Now, we look at the other side of the learning picture.  What about the incorrects? For the hear-do he is not improving his errors.  And for the see-do we have a nice jaws crossover, maximum learning picture.  This is what our teachers should be doing. If you are teaching handicapped children in only one channel, you are an egocentric theorist! 

 

I'll repeat again: This is not my idea.  I'm just a parrot up here reporting to you things that Linda Haines and David Keller did.

(Now, the problem is, this research is no longer going on at Spaulding, because it got moved on over to a grant.  The grant went. And so they dropped it.  That's against the law to do to deer in Montana.  I mean, you can't stop feeding them from your

back door because from then on when you don't feed them they die.  Now, you've got to be very careful if you are a young Precision Teacher, not to get your umbilicus with a shut-off from Washington, or Washington will shut if off and stop the new stuff.  Sometimes, I thin the way of stopping progress is federal funding: Pour in the money, get all the new stuff onto it,

and cut off the grant, and SRA continues as the curriculum of choice.  I'm very serious about that. The same thing works with reinforcement research in the laboratory.)

 

So that's learning channels. And we should try two and three channels at once, not just trying to work with one channel.

----------------------------------------------------

End excerpt

Reference:

Lindsley, O.R. (1981). Current issues facing standard celeration

charting. Invited Address presented at the Winter Precision Teaching

Conference, Orlando, Florida, February.

------------------------------------------------------

 

References from the Data-Sharing Newsletter

 

Data-Sharing newsletter #31, jan 1981.

"Precision Teaching Conference

The Presision Teaching Winter Conference will take place in Orlando, Florida, on

February 5-7 under the auspices of Precision Teachers of Orange County. This will be a major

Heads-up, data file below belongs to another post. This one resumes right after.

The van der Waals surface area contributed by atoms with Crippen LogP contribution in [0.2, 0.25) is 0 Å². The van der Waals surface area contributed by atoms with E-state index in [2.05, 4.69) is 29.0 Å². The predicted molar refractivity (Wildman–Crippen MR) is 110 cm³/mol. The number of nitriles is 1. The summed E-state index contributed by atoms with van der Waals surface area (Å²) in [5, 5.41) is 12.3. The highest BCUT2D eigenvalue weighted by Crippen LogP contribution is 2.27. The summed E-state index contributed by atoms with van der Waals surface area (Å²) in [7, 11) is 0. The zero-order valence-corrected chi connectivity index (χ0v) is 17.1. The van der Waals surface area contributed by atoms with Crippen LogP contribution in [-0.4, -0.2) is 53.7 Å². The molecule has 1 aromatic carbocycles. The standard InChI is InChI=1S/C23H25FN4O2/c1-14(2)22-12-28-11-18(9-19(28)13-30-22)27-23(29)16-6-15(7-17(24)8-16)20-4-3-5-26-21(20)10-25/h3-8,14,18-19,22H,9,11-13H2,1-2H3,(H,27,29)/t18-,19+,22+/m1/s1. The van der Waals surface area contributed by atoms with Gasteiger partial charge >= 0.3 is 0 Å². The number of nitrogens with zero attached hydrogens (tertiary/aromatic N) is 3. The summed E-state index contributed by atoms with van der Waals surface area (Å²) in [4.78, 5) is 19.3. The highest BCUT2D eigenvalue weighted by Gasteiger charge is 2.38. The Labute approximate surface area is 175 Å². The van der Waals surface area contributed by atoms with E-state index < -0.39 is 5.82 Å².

get-together of PT folks from around the continent. Skip Berquam, Project Administrator of the

Orange County Precision Teaching Project, informs me that late registration will be accepted..."

Data-sharing Newsletter, #33, March 1981

"A Few Facts

Og Lindsley shared some information at the Orlando PT conference in February that

should make a few waves. On the basis of samples of both published and unpublished sets of

classroom learning information, he determined the median celerations per week under various

conditions. (For the uninitiated, that is the average factor by which students multiply their

performance rates per week). The second column of numbers indicates the total learning,

expressed as multiplicative factor of starting frequencies, that these learning rates would produce

over a 36-week school year:

Situation / Conditions Learning per Week Performance Multiplied per Year
Public Schools withoout Charting x 1.007 x 1.29
Behavior Modification Classrooms
without Standard Charting
x 1.11 x 42.80
Teachers use Standard Chart x 1.25 x 3,081.49
Children Participate in Decisions using
Learning Pictures on Chart
x 1.50 x 2.184,168.5
Learning Pictures and Leap-ups in the curriculum (i.e., start with very high error frequencies and teach to errors) x 2.0 x 68,719,000,000.0

Skip [Eugene] Berquam, organizer of the conference, shared some other information that should be of interest to David Stockman and Ronald Reagan.

a. 6 million students are held back each year because of reading problems (and what

about those who aren’t held back?).

b. A year of public school costs, on the average $2, 070.

c. Thus, $12.42 billion is the minimum cost of our failure to teach reading proficiency.

And there is very little question that precision teachers can teach reading proficiency.

(How about 1st grader reading 200 words per minute with high comprehension?)

 

 

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Footnotes

  1. Walter E. Fernald (1859-1924): A Biographical Sketch. The Journal of Special Education, Vol. 6, No. 1, 1-2 (1972) http://dx.doi.org/10.1177/002246697200600101